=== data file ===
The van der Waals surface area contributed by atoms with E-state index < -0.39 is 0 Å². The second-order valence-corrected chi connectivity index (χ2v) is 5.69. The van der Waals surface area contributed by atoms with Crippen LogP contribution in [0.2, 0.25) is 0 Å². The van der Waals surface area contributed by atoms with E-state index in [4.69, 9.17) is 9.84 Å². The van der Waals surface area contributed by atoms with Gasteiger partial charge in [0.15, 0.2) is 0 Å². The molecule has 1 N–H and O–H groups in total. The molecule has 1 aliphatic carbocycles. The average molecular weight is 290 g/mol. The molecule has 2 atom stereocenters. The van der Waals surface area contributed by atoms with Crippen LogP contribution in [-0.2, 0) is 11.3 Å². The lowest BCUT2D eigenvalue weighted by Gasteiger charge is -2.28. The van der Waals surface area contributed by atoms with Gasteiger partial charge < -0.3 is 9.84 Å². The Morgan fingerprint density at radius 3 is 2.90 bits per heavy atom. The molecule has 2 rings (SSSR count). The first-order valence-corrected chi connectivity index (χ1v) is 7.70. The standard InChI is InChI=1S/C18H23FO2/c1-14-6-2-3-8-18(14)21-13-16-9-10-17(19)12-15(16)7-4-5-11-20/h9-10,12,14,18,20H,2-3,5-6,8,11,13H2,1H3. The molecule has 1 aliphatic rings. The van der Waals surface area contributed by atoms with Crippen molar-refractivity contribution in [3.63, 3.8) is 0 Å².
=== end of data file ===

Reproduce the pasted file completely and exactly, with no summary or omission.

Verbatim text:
The van der Waals surface area contributed by atoms with E-state index < -0.39 is 0 Å². The second-order valence-corrected chi connectivity index (χ2v) is 5.69. The van der Waals surface area contributed by atoms with Crippen LogP contribution in [0.2, 0.25) is 0 Å². The van der Waals surface area contributed by atoms with E-state index in [4.69, 9.17) is 9.84 Å². The van der Waals surface area contributed by atoms with Gasteiger partial charge in [0.15, 0.2) is 0 Å². The molecule has 1 N–H and O–H groups in total. The molecule has 1 aliphatic carbocycles. The average molecular weight is 290 g/mol. The molecule has 2 atom stereocenters. The van der Waals surface area contributed by atoms with Crippen LogP contribution in [-0.2, 0) is 11.3 Å². The lowest BCUT2D eigenvalue weighted by Gasteiger charge is -2.28. The van der Waals surface area contributed by atoms with Gasteiger partial charge < -0.3 is 9.84 Å². The Morgan fingerprint density at radius 3 is 2.90 bits per heavy atom. The molecule has 2 rings (SSSR count). The first-order valence-corrected chi connectivity index (χ1v) is 7.70. The standard InChI is InChI=1S/C18H23FO2/c1-14-6-2-3-8-18(14)21-13-16-9-10-17(19)12-15(16)7-4-5-11-20/h9-10,12,14,18,20H,2-3,5-6,8,11,13H2,1H3. The molecule has 1 aliphatic rings. The van der Waals surface area contributed by atoms with Crippen molar-refractivity contribution in [3.63, 3.8) is 0 Å².